Gay rugby player challenges homophobic internet trolls to say it to his face

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A gay rugby player has invited homophobic internet trolls to come and repeat their abuse to his face.

Former Wales player Gareth Thomas, who came out in 2009, issued the challenge to football fans who posted abuse about Brighton and Hove Albion, while following the club for a documentary.

Thomas issued an invitation to members of a Crystal Palace message board, after threatening homophobic comments were posted online.

The player offered an on-camera meeting to the trolls while filming documentary Alfie v Homophobia: Hate In The Beautiful Game, which looks at homophobia in the sport.

The player also witnessed homophobic chants and gestures by Leeds United fans at a match against Brighton.

Thomas said: “The most surprising thing out of everything is the acceptance of the level of abuse – the normality that abuse has been given. I find that unacceptable.

“It’s a human right that we are allowed to be who we want to be – but within this game if you’re not the stereotypical male or female we expect you to be then we’re allowed to abuse you for 90 minutes. I would give my right arm to sit down in a room with one of these people, just to understand their views.”

In the documentary, Thomas opens up about his “years of torment” he’d been through before he announced he was gay, having to hide who he really was from the rest of the world.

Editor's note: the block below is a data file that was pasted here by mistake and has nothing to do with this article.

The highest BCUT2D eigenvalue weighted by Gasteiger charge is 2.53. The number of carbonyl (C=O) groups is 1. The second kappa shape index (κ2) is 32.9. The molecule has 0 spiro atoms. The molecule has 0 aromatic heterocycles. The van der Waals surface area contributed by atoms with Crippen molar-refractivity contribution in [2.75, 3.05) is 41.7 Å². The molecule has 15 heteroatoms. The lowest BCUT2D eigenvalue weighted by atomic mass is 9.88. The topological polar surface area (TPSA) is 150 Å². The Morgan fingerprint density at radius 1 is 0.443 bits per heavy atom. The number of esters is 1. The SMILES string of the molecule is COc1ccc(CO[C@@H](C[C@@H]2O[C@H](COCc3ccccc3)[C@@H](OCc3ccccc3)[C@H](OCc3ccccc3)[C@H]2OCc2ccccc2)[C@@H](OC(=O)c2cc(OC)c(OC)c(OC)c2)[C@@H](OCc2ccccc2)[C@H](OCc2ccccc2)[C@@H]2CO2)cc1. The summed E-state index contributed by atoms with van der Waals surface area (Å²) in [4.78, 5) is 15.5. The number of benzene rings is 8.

But he says he was pleasantly surprised by the reaction to the news by those around him.

He said: “It took my team-mates, my friends, my family, probably 30 seconds of contemplation to be able to say ‘it doesn’t matter’. And to me, all of a sudden, life was completely different.”

The programme follows Thomas’s personal mission to tackle homophobia in football, and he also attempts to meet some of those who run the game to discuss what support, if any, there is for a gay player who decides to come out.

There are currently no openly gay players in the top tiers of English football. The last player to come out while playing was Justin Fashanu, who came out in 1990 but died by suicide in 1998 after years of homophobic abuse.

Former Leeds United player Robbie Rogers and former Aston Villa player Thomas Hitzlsperger have both come out as gay in recent years, but only after retiring from English football.

Alfie v Homophobia: Hate In The Beautiful Game arrives on BBC iPlayer on July 27.